We recently moved house, and I was digging through some ancient boxes and tripped upon a DVD of myself on TV. A young producer and cameraman were coming over to interview me about my writing life for the Channel 4 TV Book Club a few years ago.
I live in on the north west coast of Ireland. ‘The Wild Atlantic Way’ the tourist board calls it. My house is on the sea. Our village has a grocer shop, a chemist and three pubs. That’s plenty for me. My life is writing and children. I like to keep everything else simple. And yet, my latest book, That Girl, is set in the bustling atmosphere of Kings Road, London in the swinging sixties. I grew up in London so it’s in my bones. I don’t need to go far to research the lives of three Irish girls moving there in the Swinging Sixties. I simply ask my mother, who now lives nearby in the house she grew up with. Mining her life is what I do for inspiration.
I go back to London quite often but I am often overawed with how busy and consumerist it is. Too many shops. Too much distraction. The same is true in reverse. City people are often non-plussed by our wildness.
“I live in Kate Kerrigan’s house,” I said on the phone when the young producer asked whereabouts I lived in Killala. “It’s the last one before the pier – the one with the yellow door.”
That is one of the differences between the English and the Irish. They number their houses and name their roads. “I’ll collect you from Knock airport,” I said, “when are you arriving?”
“Oh that’s very, very kind of you to offer,” the young producer said, she sounded sort of non-plussed at the idea of it, “but we’ve booked a hire car. Is it far?”
Mayo is a maze of confusingly directionless dual carriageways that turn suddenly into “old roads” and unmarked back-boreens that can carry you deeper and deeper into farmlands you think you’ll never get out of.
“Not far,” I said, “but you might get lost?”
“Oh,” she said brightly, “we have sat nav.” I stopped short of huffing, good luck with that! “See you Tuesday morning then. Around nine?” she chirped. They were arriving in the village on Monday night. I’d see them well before then.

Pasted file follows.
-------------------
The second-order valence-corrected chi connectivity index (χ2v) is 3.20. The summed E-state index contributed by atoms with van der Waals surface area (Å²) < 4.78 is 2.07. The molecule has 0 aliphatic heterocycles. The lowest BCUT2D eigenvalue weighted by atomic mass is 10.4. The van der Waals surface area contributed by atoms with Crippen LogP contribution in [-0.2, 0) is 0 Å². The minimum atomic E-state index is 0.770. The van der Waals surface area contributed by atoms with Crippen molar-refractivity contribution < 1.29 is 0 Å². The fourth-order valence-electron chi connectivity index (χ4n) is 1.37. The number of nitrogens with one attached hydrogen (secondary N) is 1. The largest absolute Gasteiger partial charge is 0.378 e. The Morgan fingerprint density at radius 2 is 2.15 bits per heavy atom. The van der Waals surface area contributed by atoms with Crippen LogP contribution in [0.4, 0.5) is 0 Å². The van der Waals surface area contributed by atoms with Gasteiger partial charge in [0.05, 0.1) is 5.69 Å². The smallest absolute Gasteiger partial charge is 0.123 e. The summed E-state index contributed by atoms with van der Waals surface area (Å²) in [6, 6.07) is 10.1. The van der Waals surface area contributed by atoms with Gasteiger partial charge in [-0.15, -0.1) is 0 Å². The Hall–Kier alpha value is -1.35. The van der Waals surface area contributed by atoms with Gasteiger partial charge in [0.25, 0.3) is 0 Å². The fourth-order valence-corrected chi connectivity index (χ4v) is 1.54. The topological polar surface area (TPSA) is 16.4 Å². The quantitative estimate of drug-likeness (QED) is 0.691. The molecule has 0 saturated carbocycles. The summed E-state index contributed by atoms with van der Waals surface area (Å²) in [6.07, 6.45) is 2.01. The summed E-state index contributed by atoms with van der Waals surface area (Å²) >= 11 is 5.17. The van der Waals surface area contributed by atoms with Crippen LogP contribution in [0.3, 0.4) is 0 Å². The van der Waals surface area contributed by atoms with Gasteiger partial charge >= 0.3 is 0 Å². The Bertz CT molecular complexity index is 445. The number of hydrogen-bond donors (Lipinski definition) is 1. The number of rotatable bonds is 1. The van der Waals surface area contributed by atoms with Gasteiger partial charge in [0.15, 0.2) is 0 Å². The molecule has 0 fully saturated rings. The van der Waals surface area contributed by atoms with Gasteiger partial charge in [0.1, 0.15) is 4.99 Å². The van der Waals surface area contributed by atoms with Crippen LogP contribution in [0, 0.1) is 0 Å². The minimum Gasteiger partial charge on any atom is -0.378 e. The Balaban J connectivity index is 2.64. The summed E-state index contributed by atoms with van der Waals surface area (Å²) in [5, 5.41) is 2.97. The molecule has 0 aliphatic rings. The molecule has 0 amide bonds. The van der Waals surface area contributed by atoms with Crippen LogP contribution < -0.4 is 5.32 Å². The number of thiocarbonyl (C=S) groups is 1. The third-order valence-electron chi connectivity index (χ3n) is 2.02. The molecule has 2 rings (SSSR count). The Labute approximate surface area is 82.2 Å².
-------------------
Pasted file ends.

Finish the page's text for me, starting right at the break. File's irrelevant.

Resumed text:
The weather was glorious when they arrived and they wanted to get some nice shots of “the author” walking down the beach ‘looking wistfully’ out to sea.
In the morning the weather turned, and as we arrived at the beach there was a storm blowing. We pushed on and I walked up and down the shoreline of Ross beach, my hair plastered back from my face with rain, my drenched blouse (a ghastly silk mistake – I panic when what I wear is important) stuck to my bosom, attempting an expression of thoughtfulness. As I picked the sand out of my teeth back in the car the young cameraman looked as if he was going to cry – his expensive equipment waterlogged and gritty with beach debris.
“We’ll go to my mother’s house,” I said, “that’s where I work anyway.”
We headed to Mum’s cottage in Ballina, and she and my Auntie Sheila, put on the kettle and got the good china out. We sat around and drank tea, and rifled through Mum’s collection of old family photographs, then the camera followed me into the little cottage in my mother’s garden where I generally write, wrapped in a blanket, the birds tapping at the tiny windows, pecking at the nuts my mother hangs on a hook outside.
It wasn’t the magnificent scenic footage they dreamed of, but then, neither is my life.
My writing day has always comprised the chaos of motherhood, lots of cups of tea and interesting chats with my mam, and a bit of sitting down at the computer and banging out a few words in-between. I don’t have the time to go to the beach and gaze wistfully out to sea. That’s what I did in the days when I was dreaming of being a writer, when I imagined that that’s what writers did. Now writing is something I do while domestic and family life buzzes on around me. Driving my Mum to Tesco, taking the kids for a haircut – stuffing in a chapter between dental appointments and school runs. Distraction and stress and achievement. Moments of panic and moments of peace – a lifetime in a day. Just like everybody else.
The truth is – city or country – life these days is crazy wherever you go. That said, I love my life in the wild West and could never imagine living in London again myself. That doesn’t mean I can’t visit it in the world my imagination – and that is where That Girl took me. Deep into the crazy, sexy world of a gangsters Kings Road nightclub in the Swinging Sixties. Shorts skirts, the pill – a place and era that was the birth of wild fashion and sexual freedom – go-go dancers and smart-suited gangasters. A million miles away from my windswept beaches and cosy cottages and lighting catholic candles on a sleepy Sunday. But then – when you live by imagination – you get to experience the best of both worlds.